Given the plot of the recently released movie ‘Yesterday’, it is ironic that I can’t get the Beatles out of my mind. A ruling published by the Israeli tax authority around the time the latest blockbuster hit the screens sent me on my own magical mystery tour.
What, I hear you ask, could tax have to do with ‘magic’ or ‘mystery’, or anything anybody ever associates with ‘interesting’? Hold onto your seats.
The ruling was basic to the point of bland – in other words, the sort of thing you knew all along, you wondered why it was published, and you self-flagellated for wasting the time reading it twice to try and find the catch.
An Israeli resident individual set up a foreign company in 2000 which held all of the shares of an Israeli company. He now requested a tax-free transfer of the Israeli company from under the foreign company to a new Israeli company fully owned by him. There is a provision in the law that allows such transfer, subject to a request to the tax commissioner and a myriad conditions to ensure the Israeli tax authority is not deprived of tax. Big deal (Google translate: no big deal).
Then, all of a sudden, it hit me between the ears. The big deal was in what was not written. There was no mention of the tax saving on the ‘circular’ dividend. Until the reorganization, dividends paid by the Israeli company to the foreign company would have been liable to withholding tax. Leaving aside any foreign tax, when the foreign company distributed dividends to the Israeli resident individual – according to statute law – he would have been liable to tax on receipt of the dividend without credit for the tax previously withheld to the foreign company. The reorganization meant that, going forward, he would receive dividends direct from the new Israeli company, tax being paid once on the dividend (no tax would apply on the dividend between the old Israeli company and the new one according to Israeli law).
The fact that the tax authority did not even mention it as a back-patting gesture signaled that – in keeping with a long tradition, and despite the deficiencies of the law – they appear to take it for granted that a ‘circular’ dividend should not be liable to double tax, giving a credit to the individual receiving a dividend from the foreign company for the tax withheld originally by the Israeli company.
The history of this is quite remarkable.
Since the beginning of time – 1 YTO (Year of our Tax Ordinance), corresponding to 1961 CE – there has been a clause (s163) that solved the problem of double taxation on ‘circular’ dividends in the manner described above. The only problem is that it deals with a tax that, since 32YTO, no longer exists. For reasons possibly best known to somebody, it was never knocked out of the Ordinance. Indeed, at the time of the Great Reforming Flood in 43 YTO (2003 CE), when so much was destroyed and replaced, I discussed the matter with a senior tax official who couldn’t explain its survival.
Meanwhile, in 42YTO (2002CE), when the rising water of the reform was already at the door and Israelis investing abroad were praying for salvation, the tax authority surprisingly issued a non-legally binding circular dealing with foreign tax credits under the soon to be drowned system (they even stated clearly that another circular would be issued dealing with the postdiluvian situation). That circular included a reference to s163 implying, in circular fashion, that credit on a circular dividend could be claimed. There was no reference to the fact that s163 clearly no longer applied. Somebody was sleeping in the biblical Land of Nod. Interestingly, when the new circular was finally issued in 44 YTO, there was no mention of s163. We were back on dry land.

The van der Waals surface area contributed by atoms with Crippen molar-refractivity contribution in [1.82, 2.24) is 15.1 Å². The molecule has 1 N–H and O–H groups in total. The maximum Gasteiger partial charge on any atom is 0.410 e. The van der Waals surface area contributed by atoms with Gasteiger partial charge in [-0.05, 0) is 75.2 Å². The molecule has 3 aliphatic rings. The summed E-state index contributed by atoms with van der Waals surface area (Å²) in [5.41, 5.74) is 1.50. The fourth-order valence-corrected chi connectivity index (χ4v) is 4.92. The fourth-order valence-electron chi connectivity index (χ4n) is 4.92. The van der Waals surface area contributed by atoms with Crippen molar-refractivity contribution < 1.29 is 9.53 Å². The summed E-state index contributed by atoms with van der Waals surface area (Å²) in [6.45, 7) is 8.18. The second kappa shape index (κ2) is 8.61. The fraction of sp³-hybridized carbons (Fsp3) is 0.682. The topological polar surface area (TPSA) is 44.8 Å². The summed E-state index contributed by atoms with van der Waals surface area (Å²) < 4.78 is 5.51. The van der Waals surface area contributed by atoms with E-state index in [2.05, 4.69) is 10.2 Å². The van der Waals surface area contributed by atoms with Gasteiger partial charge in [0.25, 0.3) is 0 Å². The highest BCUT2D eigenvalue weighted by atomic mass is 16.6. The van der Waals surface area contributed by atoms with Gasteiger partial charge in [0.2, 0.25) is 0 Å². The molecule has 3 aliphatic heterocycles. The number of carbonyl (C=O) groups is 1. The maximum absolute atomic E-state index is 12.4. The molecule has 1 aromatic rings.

As the years passed, the tax authority was known to give private rulings solving the double dividend tax on the basis that it just wasn’t fair in a two-tier system (corporate tax plus tax on dividend) to hit people with a triple-tax. But, as advisors we were always reticent – one never knew when the spring would go in a tax official’s head.
Then, in 54 YTO (corresponding to 2014 CE) a case concerning a sister provision in s163 came before the courts in the form of an appeal against the tax authority’s decision. The judge threw the appellant out on his ear – and that was what was widely reported at the time. But, there was incredibly important ‘obiter’ in the case. Part of the appellant’s argument had been that the tax authority should be consistent in allowing a credit according to the semi-relevant circular mentioned above from before the Flood. His honour made a few things clear. Firstly, despite the language of the law clearly not applying any longer, the intention of the original law was to avoid triple-tax in a two-tier tax system. Hence, interpreting the current law widely in that vein, was appropriate. Furthermore, even if the authorities were working ‘beyond the letter of the law’ in their circular it would only apply where there was triple tax – which was not the case before the court.
So, where does that leave the matter? The tax authorities appear consistent in their approach, and there is obiter in a District Court case. But, that does not mean that the situation is closed hermetically. There could always be an official who wakes up one morning and conveniently forgets ‘Yesterday’. So, it appears that anybody contemplating circular dividends still needs to work it out with a little help from their friend the professional tax advisor. The advisor, hopefully, won’t let them down.